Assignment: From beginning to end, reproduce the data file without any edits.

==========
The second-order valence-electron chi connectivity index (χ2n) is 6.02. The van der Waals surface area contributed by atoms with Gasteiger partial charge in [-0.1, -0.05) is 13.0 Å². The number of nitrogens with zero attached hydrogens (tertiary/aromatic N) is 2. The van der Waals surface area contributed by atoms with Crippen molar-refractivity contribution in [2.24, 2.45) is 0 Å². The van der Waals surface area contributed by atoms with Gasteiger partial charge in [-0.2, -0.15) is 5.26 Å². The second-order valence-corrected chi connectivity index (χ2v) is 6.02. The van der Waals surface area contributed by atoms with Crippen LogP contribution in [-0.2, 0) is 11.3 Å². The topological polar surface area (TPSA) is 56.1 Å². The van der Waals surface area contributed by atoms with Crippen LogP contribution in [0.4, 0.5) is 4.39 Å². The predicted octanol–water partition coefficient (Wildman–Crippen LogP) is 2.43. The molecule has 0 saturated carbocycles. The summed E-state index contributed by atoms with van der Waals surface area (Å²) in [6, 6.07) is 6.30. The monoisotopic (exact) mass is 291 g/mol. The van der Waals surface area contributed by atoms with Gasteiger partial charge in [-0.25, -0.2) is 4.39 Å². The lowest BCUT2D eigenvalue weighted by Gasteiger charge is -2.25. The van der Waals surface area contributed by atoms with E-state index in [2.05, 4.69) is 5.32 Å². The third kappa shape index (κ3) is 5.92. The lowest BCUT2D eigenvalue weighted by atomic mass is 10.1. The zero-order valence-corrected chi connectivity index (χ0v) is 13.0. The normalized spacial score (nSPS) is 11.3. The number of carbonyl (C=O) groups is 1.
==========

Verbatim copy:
The second-order valence-electron chi connectivity index (χ2n) is 6.02. The van der Waals surface area contributed by atoms with Gasteiger partial charge in [-0.1, -0.05) is 13.0 Å². The number of nitrogens with zero attached hydrogens (tertiary/aromatic N) is 2. The van der Waals surface area contributed by atoms with Crippen molar-refractivity contribution in [2.24, 2.45) is 0 Å². The van der Waals surface area contributed by atoms with Gasteiger partial charge in [-0.2, -0.15) is 5.26 Å². The second-order valence-corrected chi connectivity index (χ2v) is 6.02. The van der Waals surface area contributed by atoms with Crippen LogP contribution in [-0.2, 0) is 11.3 Å². The topological polar surface area (TPSA) is 56.1 Å². The van der Waals surface area contributed by atoms with Crippen LogP contribution in [0.4, 0.5) is 4.39 Å². The predicted octanol–water partition coefficient (Wildman–Crippen LogP) is 2.43. The molecule has 0 saturated carbocycles. The summed E-state index contributed by atoms with van der Waals surface area (Å²) in [6, 6.07) is 6.30. The monoisotopic (exact) mass is 291 g/mol. The van der Waals surface area contributed by atoms with Gasteiger partial charge in [-0.25, -0.2) is 4.39 Å². The lowest BCUT2D eigenvalue weighted by Gasteiger charge is -2.25. The van der Waals surface area contributed by atoms with E-state index in [2.05, 4.69) is 5.32 Å². The third kappa shape index (κ3) is 5.92. The lowest BCUT2D eigenvalue weighted by atomic mass is 10.1. The zero-order valence-corrected chi connectivity index (χ0v) is 13.0. The normalized spacial score (nSPS) is 11.3. The number of carbonyl (C=O) groups is 1.